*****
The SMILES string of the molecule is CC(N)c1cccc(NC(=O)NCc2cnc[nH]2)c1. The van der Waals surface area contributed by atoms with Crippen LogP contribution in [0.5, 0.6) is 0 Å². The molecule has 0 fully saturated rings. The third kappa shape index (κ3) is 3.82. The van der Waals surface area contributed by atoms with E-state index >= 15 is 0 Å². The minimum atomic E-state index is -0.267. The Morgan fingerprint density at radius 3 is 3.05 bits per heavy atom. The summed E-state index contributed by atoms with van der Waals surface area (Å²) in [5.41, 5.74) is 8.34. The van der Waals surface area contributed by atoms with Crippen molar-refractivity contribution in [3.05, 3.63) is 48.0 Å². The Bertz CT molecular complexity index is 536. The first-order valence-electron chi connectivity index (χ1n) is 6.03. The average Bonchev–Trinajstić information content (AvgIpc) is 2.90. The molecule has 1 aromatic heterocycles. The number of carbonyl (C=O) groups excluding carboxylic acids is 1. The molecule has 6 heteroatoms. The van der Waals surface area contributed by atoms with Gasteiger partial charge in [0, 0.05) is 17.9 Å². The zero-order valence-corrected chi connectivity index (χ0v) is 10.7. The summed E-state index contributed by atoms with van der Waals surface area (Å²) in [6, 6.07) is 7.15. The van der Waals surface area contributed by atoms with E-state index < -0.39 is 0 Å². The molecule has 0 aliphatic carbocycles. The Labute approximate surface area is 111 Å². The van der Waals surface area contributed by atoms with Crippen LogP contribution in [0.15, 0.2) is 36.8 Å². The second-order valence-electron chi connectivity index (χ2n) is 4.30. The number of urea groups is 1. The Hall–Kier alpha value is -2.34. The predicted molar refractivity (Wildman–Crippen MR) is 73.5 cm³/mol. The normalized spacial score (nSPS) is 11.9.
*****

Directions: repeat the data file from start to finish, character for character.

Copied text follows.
The SMILES string of the molecule is CC(N)c1cccc(NC(=O)NCc2cnc[nH]2)c1. The van der Waals surface area contributed by atoms with Crippen LogP contribution in [0.5, 0.6) is 0 Å². The molecule has 0 fully saturated rings. The third kappa shape index (κ3) is 3.82. The van der Waals surface area contributed by atoms with E-state index >= 15 is 0 Å². The minimum atomic E-state index is -0.267. The Morgan fingerprint density at radius 3 is 3.05 bits per heavy atom. The summed E-state index contributed by atoms with van der Waals surface area (Å²) in [5.41, 5.74) is 8.34. The van der Waals surface area contributed by atoms with Crippen molar-refractivity contribution in [3.05, 3.63) is 48.0 Å². The Bertz CT molecular complexity index is 536. The first-order valence-electron chi connectivity index (χ1n) is 6.03. The average Bonchev–Trinajstić information content (AvgIpc) is 2.90. The molecule has 1 aromatic heterocycles. The number of carbonyl (C=O) groups excluding carboxylic acids is 1. The molecule has 6 heteroatoms. The van der Waals surface area contributed by atoms with Gasteiger partial charge in [0, 0.05) is 17.9 Å². The zero-order valence-corrected chi connectivity index (χ0v) is 10.7. The summed E-state index contributed by atoms with van der Waals surface area (Å²) in [6, 6.07) is 7.15. The van der Waals surface area contributed by atoms with E-state index < -0.39 is 0 Å². The molecule has 0 aliphatic carbocycles. The Labute approximate surface area is 111 Å². The van der Waals surface area contributed by atoms with Crippen LogP contribution in [0.15, 0.2) is 36.8 Å². The second-order valence-electron chi connectivity index (χ2n) is 4.30. The number of urea groups is 1. The Hall–Kier alpha value is -2.34. The predicted molar refractivity (Wildman–Crippen MR) is 73.5 cm³/mol. The normalized spacial score (nSPS) is 11.9.